Coronavirus: do brands have any recourse if the media wrongly alleges they have furloughed staff?

22 April 2020 | Applicable law: England and Wales

The press has jumped on decisions taken by some famous brands to furlough their employees, pouring out scorn that it is morally reprehensible behaviour by a business which the media believes is wealthy.

The Government scheme is designed as a temporary form of protection for employees' from redundancies, but hostile media reports about the decision by the VB label to furlough staff illustrate just how ready-and-waiting the press are to savage famous names. VB is, of course, the eponymous fashion house of Victoria Beckham and no distinction is drawn in the press between a business and its famous figurehead. Victoria Beckham has since confirmed to The Guardian that the VB label will not be drawing on the Government scheme, a decision which might itself have been made as a direct result of the negative media coverage which ensued following the original announcement.

Richard Branson became a similar target for his comments that Virgin Atlantic, and other airlines, would require a Government bail-out. But what if the media wrongly allege that a company has furloughed its staff? Can it complain?

Whilst furlough is a lawful Government scheme and there is, of course, nothing inherently wrong in using it to protect employees' jobs, a bit like 'tax avoidance' it is now being reported by the media that it is a morally dubious decision when used by some.

If the article falsely alleges that a brand is furloughing staff and therefore exploiting public resources in order to benefit its wealthy owners, we think that is defamatory. The publication may well also be defamatory of the company's figurehead or any wealthy individual associated with the company, if an article suggests that they are undertaking the scheme to preserve their own wealth at the taxpayers' expense.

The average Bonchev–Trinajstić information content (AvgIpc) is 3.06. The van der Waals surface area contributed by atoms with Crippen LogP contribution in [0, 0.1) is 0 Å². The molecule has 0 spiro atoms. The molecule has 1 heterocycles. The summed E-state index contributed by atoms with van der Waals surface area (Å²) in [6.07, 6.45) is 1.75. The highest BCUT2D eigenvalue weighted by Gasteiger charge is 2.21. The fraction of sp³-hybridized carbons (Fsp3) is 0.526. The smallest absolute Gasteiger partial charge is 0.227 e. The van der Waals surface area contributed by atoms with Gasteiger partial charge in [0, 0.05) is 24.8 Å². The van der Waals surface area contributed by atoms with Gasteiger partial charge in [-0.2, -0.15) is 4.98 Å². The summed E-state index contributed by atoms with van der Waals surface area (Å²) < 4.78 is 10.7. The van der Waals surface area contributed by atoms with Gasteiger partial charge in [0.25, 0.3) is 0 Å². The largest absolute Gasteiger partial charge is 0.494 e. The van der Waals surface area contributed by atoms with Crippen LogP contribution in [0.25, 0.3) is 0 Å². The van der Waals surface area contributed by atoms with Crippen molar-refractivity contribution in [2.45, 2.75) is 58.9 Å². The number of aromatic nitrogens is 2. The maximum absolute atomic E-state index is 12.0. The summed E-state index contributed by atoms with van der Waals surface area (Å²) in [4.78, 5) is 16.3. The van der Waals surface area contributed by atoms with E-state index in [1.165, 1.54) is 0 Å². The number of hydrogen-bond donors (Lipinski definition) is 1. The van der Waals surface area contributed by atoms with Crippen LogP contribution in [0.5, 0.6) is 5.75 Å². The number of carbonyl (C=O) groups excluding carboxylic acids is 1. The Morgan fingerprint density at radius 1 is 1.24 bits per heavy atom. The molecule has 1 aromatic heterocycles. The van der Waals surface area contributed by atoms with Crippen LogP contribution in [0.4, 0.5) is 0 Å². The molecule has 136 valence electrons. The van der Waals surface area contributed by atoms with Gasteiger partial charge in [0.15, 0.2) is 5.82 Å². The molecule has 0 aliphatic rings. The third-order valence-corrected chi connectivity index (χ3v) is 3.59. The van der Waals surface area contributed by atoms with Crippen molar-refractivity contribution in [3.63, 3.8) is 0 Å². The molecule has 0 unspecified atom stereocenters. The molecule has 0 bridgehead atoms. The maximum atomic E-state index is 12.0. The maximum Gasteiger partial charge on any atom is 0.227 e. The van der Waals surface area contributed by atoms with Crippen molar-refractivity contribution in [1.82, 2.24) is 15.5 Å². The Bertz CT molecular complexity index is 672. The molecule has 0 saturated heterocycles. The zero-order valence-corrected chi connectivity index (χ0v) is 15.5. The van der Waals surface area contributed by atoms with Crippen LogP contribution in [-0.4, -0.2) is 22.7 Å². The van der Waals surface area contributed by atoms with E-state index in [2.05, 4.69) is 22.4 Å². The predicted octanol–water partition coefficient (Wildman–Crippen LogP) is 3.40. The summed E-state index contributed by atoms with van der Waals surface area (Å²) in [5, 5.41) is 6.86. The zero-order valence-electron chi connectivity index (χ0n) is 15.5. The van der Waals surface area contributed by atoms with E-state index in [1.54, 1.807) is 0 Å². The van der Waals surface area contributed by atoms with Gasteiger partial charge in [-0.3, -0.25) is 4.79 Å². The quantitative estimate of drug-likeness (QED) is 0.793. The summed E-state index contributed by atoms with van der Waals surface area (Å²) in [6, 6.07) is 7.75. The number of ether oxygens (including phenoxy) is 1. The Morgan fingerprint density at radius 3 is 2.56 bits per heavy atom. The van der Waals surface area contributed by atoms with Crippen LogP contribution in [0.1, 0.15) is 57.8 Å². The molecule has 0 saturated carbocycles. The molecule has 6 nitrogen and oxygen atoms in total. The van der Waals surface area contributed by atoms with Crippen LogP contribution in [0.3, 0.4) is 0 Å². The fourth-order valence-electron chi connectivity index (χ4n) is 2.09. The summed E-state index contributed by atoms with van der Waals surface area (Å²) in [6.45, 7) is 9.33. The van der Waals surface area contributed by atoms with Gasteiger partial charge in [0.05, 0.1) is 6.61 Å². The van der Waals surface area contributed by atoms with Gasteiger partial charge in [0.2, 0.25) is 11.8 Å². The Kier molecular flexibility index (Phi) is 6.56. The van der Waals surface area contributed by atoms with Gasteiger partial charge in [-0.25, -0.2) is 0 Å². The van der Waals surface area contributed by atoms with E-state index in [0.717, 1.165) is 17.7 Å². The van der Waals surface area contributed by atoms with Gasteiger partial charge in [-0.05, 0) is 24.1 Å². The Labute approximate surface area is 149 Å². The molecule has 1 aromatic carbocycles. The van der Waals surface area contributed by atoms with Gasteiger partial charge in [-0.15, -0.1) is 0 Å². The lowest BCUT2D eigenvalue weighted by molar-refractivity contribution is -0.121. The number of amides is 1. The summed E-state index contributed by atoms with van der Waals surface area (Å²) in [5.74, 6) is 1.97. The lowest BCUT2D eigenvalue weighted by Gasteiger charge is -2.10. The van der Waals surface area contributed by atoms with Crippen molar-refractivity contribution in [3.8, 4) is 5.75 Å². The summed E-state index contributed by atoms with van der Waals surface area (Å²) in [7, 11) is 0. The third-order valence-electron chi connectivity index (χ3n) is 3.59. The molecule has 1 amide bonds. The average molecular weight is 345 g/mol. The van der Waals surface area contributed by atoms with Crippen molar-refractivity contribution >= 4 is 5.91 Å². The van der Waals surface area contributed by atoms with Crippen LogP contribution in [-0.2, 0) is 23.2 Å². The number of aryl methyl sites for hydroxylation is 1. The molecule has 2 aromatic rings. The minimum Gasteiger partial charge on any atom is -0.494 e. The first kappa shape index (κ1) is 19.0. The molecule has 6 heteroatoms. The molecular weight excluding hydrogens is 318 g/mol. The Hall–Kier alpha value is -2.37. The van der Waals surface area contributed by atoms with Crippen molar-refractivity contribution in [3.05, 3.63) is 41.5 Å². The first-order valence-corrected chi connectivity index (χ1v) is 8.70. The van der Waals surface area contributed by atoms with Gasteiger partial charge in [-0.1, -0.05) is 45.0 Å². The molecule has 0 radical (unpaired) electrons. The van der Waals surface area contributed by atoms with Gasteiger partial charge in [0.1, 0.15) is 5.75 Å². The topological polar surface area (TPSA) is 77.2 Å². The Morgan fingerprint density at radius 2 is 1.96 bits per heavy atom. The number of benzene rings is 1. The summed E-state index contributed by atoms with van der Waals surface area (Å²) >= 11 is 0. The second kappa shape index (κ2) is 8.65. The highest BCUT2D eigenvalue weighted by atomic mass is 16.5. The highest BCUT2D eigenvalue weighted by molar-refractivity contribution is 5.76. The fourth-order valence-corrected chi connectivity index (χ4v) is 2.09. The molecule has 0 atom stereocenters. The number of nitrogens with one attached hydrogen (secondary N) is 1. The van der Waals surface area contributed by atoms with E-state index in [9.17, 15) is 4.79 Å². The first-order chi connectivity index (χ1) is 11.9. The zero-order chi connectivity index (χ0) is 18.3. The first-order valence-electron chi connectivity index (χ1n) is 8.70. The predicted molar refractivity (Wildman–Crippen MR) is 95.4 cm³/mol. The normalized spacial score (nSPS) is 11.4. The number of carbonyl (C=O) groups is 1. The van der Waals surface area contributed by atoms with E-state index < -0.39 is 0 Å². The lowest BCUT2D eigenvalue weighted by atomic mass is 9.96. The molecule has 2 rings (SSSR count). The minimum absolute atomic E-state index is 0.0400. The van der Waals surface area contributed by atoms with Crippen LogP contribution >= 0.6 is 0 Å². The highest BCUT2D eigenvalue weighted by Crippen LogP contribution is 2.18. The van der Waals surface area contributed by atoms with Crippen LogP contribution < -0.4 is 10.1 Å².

To bring a libel claim you have to show that an untrue defamatory statement has been made. A defamatory statement is one which identifies or refers to the company, is communicated to a third party, which tends to lower the company in the estimation of right thinking members of society, and that by publishing the statement the publication has caused, or is likely to cause serious financial harm to the company.

As the lockdown period extends, many retailers and brands are either making decisions to furlough staff, or weighing up the associated reputational risks of doing so. If a company is wrongly labelled 'immoral' in this way then it might well incur costs of public relations professionals to deal with the reputational fall-out. This will satisfy the requirement to show that the untrue statement has caused financial loss to the business.

In the current climate, the reporting by the press with accuracy and the avoidance of fake news and misinformation about company decisions has never been more crucial.

In addition to a complaint in libel, an article which makes false claims about a business could be inaccurate and contrary to Clause 1) of the Editors’ Code of Practice for newspapers and magazines regulated by the Independent Press Standards Organisation (IPSO). Under that Code, the press must take care not to publish inaccurate, misleading or distorted information or images, including headlines not supported by the text. A significant inaccuracy alleging that a company has invoked furlough should be corrected promptly and with due prominence.

For further information contact our Media and Reputation team.

This document (and any information accessed through links in this document) is provided for information purposes only and does not constitute legal advice. Professional legal advice should be obtained before taking or refraining from any action as a result of the contents of this document.


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